Trip to Rapidan Camps

In October, Jennie, our dog Hope, and I went to my favorite place on Earth – Rapidan Camps. The Rapidan Camps are located on the Rapidan River in land adjacent to Shenandoah National Park in Syria, Virginia.

The Rapidan River, which is a pristine cold-water mountain stream tumbling over large rocks, flows adjacent to the site, which is 100 miles from Washington, D.C., or 4 miles from Big Meadows along Skyline Drive and the Appalachian Trail.

The 4 original cabins were constructed in 1931 by the U.S. Marine Corps on private land as an extension to Camp Hoover (the predecessor of Camp David) which is one mile up river. When the land was not purchased by the federal government, it was purchased by a cooperative located in Maryland.Rapidan Camps is a cooperative camp, consisting of approximately 100 members from Virginia, Maryland, and Washington D.C. It is owned, operated, & maintained by the co-op members.

The last 30 minutes of the trip up the mountain are very treacherous; there are large rocks, ditches, and bumps. Though I have taken cars up to Rapidan, we rented an SUV because it just makes things easier. Good thing, too, because the road is much worse now than it was the last time I was there in 2011. The way up the mountain was nerve-wracking for Jennie. The way down the mountain was much better for her because I went much more slowly than I did on the way up.

The camp consists of 5 cabins; 4 sleeping/living space cabins and one community cabin (Cabin 2) which can be used by anyone staying in the other cabins. Cabins 2 – 5 are a bit rustic.

Cabin 2

Cabin 2 Common Area

Cabin 2 Eating/Game-Playing Area

Cabin 2 Kitchen

The original Cabin 5 was burned down by vandals in 1991 and was rebuilt (larger than its predecessor) in 1992. The original Cabin 1 was destroyed in a summer 2005 fire of unknown cause. The co-op hired a contractor to complete the foundation and framing, & the membership completed the cabin in 2007.
Cabin 3

Cabin 4

Cabin 5

Cabin 1 is newer and much nicer, and that is where we stayed.
Cabin 1
Deck of Cabin 1
Off Deck of Cabin 1

Off Side of Cabin 1 Deck

We had a wonderful time. We had the door open, so we could hear the river clearly as we hung out in the common area of the cabin, which has a fireplace. If I was awake, there was a fire going. I was a girl scout, and not surprisingly, love starting, and attending to, fires.
Fireplace, Cabin 1

Common Area, Cabin 1

Dining Area, Cabin 1

Hope on the Deck of Cabin 1

We cooked, roasted marshmallows, and ate more s’mores than two people should ever eat in one weekend. Jennie had some visitors in her room; she slept with a variety of stink bugs on her bed every night that were dropping from the ceiling! I was oblivious to this, of course. I didn’t have that problem in my room. I am very proud of Jennie for how she handled her first “roughing it” experience. The “city girl” even enjoyed herself!
Jennie in the Uni-bomber sweatshirt I got for her at the Culpeper Walmart. I had to go back down the mountain to get her warmer clothes – the poor dear didn’t pack warm enough clothes!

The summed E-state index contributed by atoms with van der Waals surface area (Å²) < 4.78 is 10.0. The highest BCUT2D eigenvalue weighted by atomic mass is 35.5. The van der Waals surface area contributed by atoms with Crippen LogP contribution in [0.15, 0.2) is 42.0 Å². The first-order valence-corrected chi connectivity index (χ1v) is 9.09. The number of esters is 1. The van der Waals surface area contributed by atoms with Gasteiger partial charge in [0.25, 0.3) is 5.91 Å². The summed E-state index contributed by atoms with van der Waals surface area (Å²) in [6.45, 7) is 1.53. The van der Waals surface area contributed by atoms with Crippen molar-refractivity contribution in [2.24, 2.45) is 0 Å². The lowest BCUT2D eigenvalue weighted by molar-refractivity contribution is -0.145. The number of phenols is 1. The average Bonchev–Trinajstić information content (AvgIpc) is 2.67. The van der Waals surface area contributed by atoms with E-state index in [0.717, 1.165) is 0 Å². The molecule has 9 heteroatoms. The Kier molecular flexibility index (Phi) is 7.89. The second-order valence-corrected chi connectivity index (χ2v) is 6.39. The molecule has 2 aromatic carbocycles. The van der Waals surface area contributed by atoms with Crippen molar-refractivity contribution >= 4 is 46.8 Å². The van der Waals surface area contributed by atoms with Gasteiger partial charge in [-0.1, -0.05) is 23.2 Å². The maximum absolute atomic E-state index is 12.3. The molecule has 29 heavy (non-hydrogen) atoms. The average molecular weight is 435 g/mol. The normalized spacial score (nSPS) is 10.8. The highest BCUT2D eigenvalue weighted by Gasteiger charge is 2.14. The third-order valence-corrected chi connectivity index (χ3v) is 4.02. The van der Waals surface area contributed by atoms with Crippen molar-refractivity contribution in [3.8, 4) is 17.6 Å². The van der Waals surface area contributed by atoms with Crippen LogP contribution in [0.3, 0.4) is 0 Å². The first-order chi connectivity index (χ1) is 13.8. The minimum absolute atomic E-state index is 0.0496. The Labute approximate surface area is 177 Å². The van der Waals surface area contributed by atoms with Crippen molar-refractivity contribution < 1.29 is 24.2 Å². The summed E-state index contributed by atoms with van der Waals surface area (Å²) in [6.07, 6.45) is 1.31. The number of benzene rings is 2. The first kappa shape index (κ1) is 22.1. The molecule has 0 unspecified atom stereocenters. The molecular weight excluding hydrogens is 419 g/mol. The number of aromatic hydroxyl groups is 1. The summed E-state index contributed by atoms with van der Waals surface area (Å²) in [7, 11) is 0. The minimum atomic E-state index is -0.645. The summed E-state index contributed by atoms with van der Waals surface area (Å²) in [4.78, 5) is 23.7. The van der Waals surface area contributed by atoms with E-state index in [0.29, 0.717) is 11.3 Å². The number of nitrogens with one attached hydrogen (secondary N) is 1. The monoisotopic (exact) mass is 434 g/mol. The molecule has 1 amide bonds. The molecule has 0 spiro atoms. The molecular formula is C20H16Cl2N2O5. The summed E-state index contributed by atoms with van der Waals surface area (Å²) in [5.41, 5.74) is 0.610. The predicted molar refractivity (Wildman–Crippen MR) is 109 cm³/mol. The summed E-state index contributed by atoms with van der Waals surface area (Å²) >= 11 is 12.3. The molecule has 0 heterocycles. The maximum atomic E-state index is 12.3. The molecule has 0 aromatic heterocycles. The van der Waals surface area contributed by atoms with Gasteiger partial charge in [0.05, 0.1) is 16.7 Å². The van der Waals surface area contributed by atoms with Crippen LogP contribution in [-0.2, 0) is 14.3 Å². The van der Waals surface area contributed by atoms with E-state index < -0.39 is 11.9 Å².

Chair on the deck of Cabin 1

Some more photos are below. If you are interested in staying at Rapidan Camps, you can make reservations and read more about the Camps here.
Hope Enjoying the Mountain
Fire Pit, Cabin 1
Common Area, Cabin 1

Common Area, Cabin 1

Common Area, Cabin 1

Cabin 1 Kitchen

Cabin 1 Master Bedroom

Cabin 1 Master Bedroom

Master Bath

Master Bath

Master Bath

Bedroom 2, Cabin 1

Bedroom 2, Cabin 1

Bedroom 2 Bath, Cabin 1

Bedroom 2 Bath, Cabin 1

(I took a video of the entire camp, but WordPress wouldn’t allow me to insert it because of the file size.)

 

My Bipolar Disorder

Some of you reading this know that I have Bipolar Disorder II. I was first diagnosed in 2004, when I had a hypomanic (a mild form of mania, marked by elation and hyperactivity) episode that caused me to stay up all night, clean obsessively, watch t.v.s in two different rooms, and spend money recklessly. Once I learned about what hypomania was, I realized that I had been experiencing it for many years. I used to have hypomanic episodes often when I traveled. I thought that my lack of sleep, hyperactivity, and high energy level was because I was staying in an unfamiliar place and was revved up because I had to speak in front of a group.

My illness has progressed over the years, and I am not the person I used to be. I have limitations today that I did not have in the past. I left my career of 14 years in 2007 and have been receiving disability ever since because I am unable to work. It has been hard to accept that things I used to do without thinking I now have difficulty with. I often have trouble being in crowds, so I don’t go to concerts, etc. very often. I am happy overall, and I have learned how to work with my limitations and recognize that I am not my illnessI have an illness. My medication needs tweaking a few times a year, and during the phase where my current medication is not working I go through a period of depression. But I have learned to view it objectively, telling myself it is just chemical, and remind myself that “this too shall pass”. I don’t allow my distorted thoughts to win out – I challenge them with facts.

I read an excellent article in the New York Times called “The Problem With How We Treat Bipolar Disorder“. It is very well-written and interesting and I could relate to a lot of it. Though my condition isn’t as severe as hers (I’m not delusional, I don’t hallucinate, etc.) I could really relate to the parts regarding grieving for our old self.